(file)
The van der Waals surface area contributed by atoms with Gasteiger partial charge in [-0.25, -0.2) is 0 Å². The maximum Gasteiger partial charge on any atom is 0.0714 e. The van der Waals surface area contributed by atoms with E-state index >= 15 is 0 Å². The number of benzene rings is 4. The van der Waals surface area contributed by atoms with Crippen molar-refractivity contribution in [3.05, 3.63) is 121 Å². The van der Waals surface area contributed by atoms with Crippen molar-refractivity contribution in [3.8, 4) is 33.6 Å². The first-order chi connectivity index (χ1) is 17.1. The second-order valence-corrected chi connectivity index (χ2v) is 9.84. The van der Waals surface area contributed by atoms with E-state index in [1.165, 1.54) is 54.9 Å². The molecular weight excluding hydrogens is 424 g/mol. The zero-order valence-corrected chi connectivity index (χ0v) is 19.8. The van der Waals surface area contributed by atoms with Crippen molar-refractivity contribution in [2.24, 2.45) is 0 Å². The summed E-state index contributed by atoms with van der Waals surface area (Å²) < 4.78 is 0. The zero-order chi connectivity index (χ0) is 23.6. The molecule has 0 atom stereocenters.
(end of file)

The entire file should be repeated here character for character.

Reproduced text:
The van der Waals surface area contributed by atoms with Gasteiger partial charge in [-0.25, -0.2) is 0 Å². The maximum Gasteiger partial charge on any atom is 0.0714 e. The van der Waals surface area contributed by atoms with E-state index >= 15 is 0 Å². The number of benzene rings is 4. The van der Waals surface area contributed by atoms with Crippen molar-refractivity contribution in [3.05, 3.63) is 121 Å². The van der Waals surface area contributed by atoms with Crippen molar-refractivity contribution in [3.8, 4) is 33.6 Å². The first-order chi connectivity index (χ1) is 17.1. The second-order valence-corrected chi connectivity index (χ2v) is 9.84. The van der Waals surface area contributed by atoms with E-state index in [1.165, 1.54) is 54.9 Å². The molecular weight excluding hydrogens is 424 g/mol. The zero-order valence-corrected chi connectivity index (χ0v) is 19.8. The van der Waals surface area contributed by atoms with Crippen molar-refractivity contribution in [2.24, 2.45) is 0 Å². The summed E-state index contributed by atoms with van der Waals surface area (Å²) < 4.78 is 0. The zero-order chi connectivity index (χ0) is 23.6. The molecule has 0 atom stereocenters.